- 360 Degrees of Financial Literacy: Free program from the American Institute of Certified Public Accountants to help Americans understand their personal finances through every stage of life
Six years ago, when Ted Beck became president and CEO of the National Endowment for Financial Education (NEFE), a nonprofit dedicated to helping Americans become more financially capable, student financial literacy had been overlooked by colleges and universities for a nu...
With college costs still top of mind for most families, financial aid is more important than ever.
It wasn't as if the admissions office at Boston University did nothing to keep from drowning in paper, working 12-hour days and weekends, and falling behind on customer service.
Of all the voluminous paperwork generated by institutions of higher education, perhaps none drowns administrators quite so much as the waves of financial aid forms that surge through offices.
Since the market crash of 2008, a number of private education lenders have left the marketplace.
Complying with the growing and increasingly complex Title IV federal student aid regulations is an ongoing challenge for every campus that administers federal student aid.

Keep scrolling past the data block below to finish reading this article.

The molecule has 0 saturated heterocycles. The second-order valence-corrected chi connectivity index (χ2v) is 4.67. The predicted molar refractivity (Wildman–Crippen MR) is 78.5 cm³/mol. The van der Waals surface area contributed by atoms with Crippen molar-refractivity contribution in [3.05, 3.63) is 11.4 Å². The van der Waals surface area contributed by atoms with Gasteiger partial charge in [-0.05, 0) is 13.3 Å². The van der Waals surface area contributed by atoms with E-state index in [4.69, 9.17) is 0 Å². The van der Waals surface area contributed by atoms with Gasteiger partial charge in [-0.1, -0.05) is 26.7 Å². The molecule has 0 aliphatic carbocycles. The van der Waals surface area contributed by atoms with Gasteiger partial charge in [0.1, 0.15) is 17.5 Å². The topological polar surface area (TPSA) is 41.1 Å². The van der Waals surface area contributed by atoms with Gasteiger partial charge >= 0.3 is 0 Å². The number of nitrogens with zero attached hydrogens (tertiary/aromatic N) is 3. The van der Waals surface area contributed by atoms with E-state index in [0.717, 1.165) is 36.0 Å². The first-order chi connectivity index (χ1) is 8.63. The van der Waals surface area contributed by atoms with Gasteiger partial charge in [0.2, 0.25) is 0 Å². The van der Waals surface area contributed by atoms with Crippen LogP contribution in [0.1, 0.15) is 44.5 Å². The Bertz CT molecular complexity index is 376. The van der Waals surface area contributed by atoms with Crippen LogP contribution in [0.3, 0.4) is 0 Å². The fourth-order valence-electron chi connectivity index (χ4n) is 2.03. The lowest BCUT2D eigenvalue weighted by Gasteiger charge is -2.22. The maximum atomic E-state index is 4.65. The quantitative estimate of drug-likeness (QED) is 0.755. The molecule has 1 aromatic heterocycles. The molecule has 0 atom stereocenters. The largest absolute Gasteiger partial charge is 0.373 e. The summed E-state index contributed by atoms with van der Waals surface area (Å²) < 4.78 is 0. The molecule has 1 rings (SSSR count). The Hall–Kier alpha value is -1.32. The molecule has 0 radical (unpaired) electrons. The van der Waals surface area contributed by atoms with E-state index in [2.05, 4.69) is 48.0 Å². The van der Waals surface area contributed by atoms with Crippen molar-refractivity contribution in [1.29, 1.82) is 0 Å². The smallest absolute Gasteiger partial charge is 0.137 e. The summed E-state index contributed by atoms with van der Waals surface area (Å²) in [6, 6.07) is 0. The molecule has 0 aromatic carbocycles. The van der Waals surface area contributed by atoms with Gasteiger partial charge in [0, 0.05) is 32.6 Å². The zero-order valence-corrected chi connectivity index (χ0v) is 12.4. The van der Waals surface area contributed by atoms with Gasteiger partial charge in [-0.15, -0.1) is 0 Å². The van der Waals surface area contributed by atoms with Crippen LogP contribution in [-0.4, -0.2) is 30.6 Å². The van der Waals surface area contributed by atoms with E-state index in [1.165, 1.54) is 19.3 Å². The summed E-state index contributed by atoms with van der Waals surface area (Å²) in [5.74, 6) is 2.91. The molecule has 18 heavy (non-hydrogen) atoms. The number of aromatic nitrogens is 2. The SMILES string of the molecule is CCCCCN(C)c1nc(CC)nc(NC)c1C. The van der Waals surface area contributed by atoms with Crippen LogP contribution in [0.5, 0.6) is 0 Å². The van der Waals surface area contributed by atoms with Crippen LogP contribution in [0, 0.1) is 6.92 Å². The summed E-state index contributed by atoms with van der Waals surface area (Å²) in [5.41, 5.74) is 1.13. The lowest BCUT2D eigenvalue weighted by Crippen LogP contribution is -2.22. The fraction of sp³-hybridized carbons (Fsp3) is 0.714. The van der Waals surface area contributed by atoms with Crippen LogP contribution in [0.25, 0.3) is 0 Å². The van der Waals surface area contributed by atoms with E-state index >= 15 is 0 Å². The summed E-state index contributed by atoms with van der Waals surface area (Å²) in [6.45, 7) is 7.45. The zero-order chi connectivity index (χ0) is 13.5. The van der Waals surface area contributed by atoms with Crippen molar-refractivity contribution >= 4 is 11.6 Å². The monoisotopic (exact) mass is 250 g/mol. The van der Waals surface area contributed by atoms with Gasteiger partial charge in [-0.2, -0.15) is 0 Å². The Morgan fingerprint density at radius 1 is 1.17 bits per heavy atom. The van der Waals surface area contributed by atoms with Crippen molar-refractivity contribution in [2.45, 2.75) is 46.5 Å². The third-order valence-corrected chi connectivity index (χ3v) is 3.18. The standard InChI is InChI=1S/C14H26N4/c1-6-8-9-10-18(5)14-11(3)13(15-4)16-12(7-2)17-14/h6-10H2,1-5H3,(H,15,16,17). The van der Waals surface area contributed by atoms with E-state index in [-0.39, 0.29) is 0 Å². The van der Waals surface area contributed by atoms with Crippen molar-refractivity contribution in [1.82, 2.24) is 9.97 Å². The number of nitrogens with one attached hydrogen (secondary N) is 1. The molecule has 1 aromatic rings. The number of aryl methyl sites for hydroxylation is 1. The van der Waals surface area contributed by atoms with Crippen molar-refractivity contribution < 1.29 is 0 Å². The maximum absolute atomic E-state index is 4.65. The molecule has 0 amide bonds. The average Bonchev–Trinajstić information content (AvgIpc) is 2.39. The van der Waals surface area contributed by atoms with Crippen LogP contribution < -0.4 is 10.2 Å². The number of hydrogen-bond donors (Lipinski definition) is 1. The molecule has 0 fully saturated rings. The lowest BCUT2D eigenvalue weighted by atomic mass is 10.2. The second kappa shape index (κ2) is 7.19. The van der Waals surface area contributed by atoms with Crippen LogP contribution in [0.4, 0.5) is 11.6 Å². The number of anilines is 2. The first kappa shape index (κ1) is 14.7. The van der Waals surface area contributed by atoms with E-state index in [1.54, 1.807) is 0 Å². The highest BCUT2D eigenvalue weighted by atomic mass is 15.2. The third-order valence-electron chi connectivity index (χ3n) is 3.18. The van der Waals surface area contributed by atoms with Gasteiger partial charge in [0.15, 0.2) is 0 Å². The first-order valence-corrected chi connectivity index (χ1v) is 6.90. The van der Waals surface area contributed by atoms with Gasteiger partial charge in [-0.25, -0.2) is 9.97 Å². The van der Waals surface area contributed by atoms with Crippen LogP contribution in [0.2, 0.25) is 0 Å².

As another school Semester begins, administrators will be confronted with a segment of their student population that does not go on to graduate. Attrition is nothing new, of course.
Student financial literacy has been a growing concern, not only because of the connection to persistence and retention, but also in terms of success beyond college years that includes repayment of student loans and general fiscal responsibility in adulthood.
Republicans and Democrats agree: The projected cost of the Pell Grant program is unsustainable. Now policymakers are looking at the best ways to reduce costs.
Some of the scariest risks on campus remain hidden until the moment that students, teachers, and staff experience them. Until the shooter kills, the funding disappears, or the opposing party files the lawsuit, everything seems fine.
The Student Aid and Fiscal Responsibility Act (SAFRA), passed in May 2010 as part of the Healthcare Reform Act, was an attempt to rein in the student loan industry and save money by taking private lenders out of the equation.
Typically, when institutions conduct exit surveys for students who withdraw prior to completing a degree program, featured prominently are financial aid, cost, or affordability.